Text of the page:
These kind of primal intuitions about a topic are the most difficult to fight against. You can't use logic and reason to argue someone out of a position that they didn't arrive at through logic and reason. In terms of changing attitudes the authors best suggestion is that we just have to do our best to educate people as to the facts, starting with children of course. The problem with that is that the science of the classroom normally lags a decade or two behind the science of the laboratory and there are a lot of hungry people around the world that won't be able to wait that long.
|Image used with permission|
Tuesday, 1 September 2015
Invasive scientific research on chimpanzees (Pan troglodytes) appears to be on the verge of completely stopping in the United States. It comes as a result of a new rule introduced by the US Fish and Wildlife Service requiring all projects to apply for a new license. In this context, invasive research is defined as any that would harm, stress, harass or change the behaviour of an animal and would require a new permit. Even something as innocuous as drawing blood or taking a hair sample would need the new permit. And no one has applied for one. Not a single facility in the US has applied to continue with their research projects. This means that all work will have to have ceased by the September 14th deadline forcing chimpanzees across the country to down their rudimentary tools.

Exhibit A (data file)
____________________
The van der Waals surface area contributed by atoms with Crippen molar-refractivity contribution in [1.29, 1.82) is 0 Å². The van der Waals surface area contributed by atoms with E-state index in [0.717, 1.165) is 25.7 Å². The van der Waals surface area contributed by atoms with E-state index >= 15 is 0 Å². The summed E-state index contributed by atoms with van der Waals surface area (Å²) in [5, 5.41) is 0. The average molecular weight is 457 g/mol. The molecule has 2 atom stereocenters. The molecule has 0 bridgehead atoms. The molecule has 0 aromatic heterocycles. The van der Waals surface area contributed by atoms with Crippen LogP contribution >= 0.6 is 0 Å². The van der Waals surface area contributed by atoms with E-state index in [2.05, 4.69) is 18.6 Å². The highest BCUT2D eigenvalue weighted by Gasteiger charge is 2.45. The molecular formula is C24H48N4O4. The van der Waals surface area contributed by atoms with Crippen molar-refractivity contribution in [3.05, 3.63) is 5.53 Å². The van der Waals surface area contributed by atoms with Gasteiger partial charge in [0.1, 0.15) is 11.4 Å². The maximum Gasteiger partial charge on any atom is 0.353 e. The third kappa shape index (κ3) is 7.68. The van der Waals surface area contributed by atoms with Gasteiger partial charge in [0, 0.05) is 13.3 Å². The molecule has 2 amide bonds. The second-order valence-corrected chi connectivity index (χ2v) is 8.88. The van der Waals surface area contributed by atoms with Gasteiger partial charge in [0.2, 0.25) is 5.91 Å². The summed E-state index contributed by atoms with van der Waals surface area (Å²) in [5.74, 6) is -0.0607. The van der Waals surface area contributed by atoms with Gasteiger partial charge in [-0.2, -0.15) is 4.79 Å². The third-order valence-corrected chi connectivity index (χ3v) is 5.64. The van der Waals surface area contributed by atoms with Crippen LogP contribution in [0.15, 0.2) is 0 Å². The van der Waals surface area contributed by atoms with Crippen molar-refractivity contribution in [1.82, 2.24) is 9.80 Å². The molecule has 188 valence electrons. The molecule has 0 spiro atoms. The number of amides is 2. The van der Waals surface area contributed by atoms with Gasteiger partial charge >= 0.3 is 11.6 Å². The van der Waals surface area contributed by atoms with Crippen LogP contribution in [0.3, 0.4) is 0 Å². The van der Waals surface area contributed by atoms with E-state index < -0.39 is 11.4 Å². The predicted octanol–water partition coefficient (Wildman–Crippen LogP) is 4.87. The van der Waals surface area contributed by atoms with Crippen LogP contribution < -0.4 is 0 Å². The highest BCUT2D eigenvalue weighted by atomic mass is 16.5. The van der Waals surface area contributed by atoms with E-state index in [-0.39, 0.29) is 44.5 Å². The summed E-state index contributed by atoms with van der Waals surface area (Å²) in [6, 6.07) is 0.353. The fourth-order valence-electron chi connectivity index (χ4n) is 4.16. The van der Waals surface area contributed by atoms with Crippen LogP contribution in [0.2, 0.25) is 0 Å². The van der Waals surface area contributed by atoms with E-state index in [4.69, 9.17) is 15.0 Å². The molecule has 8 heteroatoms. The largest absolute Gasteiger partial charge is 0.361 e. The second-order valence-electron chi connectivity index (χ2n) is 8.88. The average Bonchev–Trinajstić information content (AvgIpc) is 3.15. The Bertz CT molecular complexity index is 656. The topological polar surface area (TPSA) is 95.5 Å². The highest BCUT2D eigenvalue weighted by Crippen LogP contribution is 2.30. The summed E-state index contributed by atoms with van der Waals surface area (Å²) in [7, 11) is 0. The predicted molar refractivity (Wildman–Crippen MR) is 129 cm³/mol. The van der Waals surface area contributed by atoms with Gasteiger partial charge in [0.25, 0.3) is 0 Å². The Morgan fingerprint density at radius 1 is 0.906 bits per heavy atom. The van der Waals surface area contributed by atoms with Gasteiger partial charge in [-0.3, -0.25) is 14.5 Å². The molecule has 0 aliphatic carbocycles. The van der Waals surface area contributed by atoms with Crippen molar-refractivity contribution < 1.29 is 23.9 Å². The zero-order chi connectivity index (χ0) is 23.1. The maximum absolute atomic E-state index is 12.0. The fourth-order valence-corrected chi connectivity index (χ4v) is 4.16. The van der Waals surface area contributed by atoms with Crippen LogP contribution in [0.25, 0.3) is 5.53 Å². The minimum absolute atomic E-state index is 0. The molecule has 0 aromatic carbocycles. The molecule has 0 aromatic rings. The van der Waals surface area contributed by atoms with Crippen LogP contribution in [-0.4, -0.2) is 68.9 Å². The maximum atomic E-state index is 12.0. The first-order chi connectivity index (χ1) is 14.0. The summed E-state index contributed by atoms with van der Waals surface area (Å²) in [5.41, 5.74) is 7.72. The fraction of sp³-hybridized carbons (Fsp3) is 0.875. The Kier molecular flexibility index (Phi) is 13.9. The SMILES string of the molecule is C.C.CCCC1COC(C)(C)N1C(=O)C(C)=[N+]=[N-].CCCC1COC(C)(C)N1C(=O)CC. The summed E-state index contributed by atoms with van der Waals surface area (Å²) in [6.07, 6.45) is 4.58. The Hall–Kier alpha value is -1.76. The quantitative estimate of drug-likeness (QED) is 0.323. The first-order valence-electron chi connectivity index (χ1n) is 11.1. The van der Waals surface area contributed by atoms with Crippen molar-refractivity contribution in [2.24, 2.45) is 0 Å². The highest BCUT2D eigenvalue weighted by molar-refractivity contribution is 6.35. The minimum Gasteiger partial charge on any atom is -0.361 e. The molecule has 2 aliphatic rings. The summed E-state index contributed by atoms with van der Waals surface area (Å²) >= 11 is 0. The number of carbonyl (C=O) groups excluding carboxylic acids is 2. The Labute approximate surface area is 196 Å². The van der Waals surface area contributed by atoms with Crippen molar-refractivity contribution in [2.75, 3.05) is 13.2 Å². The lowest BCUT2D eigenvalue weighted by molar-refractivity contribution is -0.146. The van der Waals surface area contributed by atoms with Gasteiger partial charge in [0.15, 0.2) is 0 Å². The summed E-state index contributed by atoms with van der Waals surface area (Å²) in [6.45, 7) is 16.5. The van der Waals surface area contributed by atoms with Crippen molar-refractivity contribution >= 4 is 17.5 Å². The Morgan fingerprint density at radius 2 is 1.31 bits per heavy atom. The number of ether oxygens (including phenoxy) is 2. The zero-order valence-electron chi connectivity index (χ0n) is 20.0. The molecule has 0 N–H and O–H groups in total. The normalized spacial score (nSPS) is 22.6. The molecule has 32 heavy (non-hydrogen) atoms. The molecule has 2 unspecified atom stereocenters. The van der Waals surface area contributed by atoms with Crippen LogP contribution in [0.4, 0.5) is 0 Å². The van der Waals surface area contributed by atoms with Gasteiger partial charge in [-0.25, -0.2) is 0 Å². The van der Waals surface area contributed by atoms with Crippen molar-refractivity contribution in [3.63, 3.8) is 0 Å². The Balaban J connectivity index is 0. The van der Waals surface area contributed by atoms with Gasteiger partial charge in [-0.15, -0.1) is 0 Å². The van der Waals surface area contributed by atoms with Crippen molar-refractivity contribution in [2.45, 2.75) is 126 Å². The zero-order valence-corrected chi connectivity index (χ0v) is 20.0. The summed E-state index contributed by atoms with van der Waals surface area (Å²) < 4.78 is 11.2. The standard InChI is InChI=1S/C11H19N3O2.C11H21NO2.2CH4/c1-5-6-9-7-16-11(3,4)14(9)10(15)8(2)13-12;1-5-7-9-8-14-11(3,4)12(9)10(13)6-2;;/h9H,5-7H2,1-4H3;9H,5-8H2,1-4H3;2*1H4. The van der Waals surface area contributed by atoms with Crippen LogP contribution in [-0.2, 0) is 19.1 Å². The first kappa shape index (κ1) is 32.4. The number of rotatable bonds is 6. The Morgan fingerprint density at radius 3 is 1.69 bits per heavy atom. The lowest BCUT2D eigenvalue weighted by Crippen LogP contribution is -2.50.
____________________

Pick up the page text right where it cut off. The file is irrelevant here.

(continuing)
Public opinion in the US has been steadily but strongly turning against the concept of primate research in recent years and it would appear that none of the labs want to stick their neck out and risk the wrath of the populous. Behavioural research, which basically just involves watching the chimps, can continue.